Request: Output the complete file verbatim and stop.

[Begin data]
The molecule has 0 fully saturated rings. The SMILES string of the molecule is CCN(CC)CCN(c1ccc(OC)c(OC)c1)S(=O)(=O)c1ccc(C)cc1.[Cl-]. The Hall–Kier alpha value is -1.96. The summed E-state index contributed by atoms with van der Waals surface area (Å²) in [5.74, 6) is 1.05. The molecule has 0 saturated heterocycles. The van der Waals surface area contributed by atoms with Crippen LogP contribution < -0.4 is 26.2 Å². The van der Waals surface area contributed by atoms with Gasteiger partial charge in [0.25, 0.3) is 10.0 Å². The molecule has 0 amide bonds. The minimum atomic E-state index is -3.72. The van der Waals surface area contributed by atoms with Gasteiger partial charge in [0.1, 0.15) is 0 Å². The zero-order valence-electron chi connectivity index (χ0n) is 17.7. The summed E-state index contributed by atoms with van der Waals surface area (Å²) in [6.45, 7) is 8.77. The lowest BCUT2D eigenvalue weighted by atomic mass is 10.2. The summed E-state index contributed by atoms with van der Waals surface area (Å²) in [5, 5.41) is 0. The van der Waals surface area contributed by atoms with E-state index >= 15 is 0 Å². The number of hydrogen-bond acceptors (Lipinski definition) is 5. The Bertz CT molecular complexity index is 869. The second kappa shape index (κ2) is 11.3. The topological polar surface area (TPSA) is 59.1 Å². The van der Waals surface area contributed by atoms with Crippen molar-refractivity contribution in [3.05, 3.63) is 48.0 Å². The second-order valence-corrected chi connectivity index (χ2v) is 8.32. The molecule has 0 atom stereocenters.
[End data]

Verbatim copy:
The molecule has 0 fully saturated rings. The SMILES string of the molecule is CCN(CC)CCN(c1ccc(OC)c(OC)c1)S(=O)(=O)c1ccc(C)cc1.[Cl-]. The Hall–Kier alpha value is -1.96. The summed E-state index contributed by atoms with van der Waals surface area (Å²) in [5.74, 6) is 1.05. The molecule has 0 saturated heterocycles. The van der Waals surface area contributed by atoms with Crippen LogP contribution < -0.4 is 26.2 Å². The van der Waals surface area contributed by atoms with Gasteiger partial charge in [0.25, 0.3) is 10.0 Å². The molecule has 0 amide bonds. The minimum atomic E-state index is -3.72. The van der Waals surface area contributed by atoms with Gasteiger partial charge in [0.1, 0.15) is 0 Å². The zero-order valence-electron chi connectivity index (χ0n) is 17.7. The summed E-state index contributed by atoms with van der Waals surface area (Å²) in [6.45, 7) is 8.77. The lowest BCUT2D eigenvalue weighted by atomic mass is 10.2. The summed E-state index contributed by atoms with van der Waals surface area (Å²) in [5, 5.41) is 0. The van der Waals surface area contributed by atoms with E-state index >= 15 is 0 Å². The number of hydrogen-bond acceptors (Lipinski definition) is 5. The Bertz CT molecular complexity index is 869. The second kappa shape index (κ2) is 11.3. The topological polar surface area (TPSA) is 59.1 Å². The van der Waals surface area contributed by atoms with Crippen molar-refractivity contribution in [3.05, 3.63) is 48.0 Å². The second-order valence-corrected chi connectivity index (χ2v) is 8.32. The molecule has 0 atom stereocenters.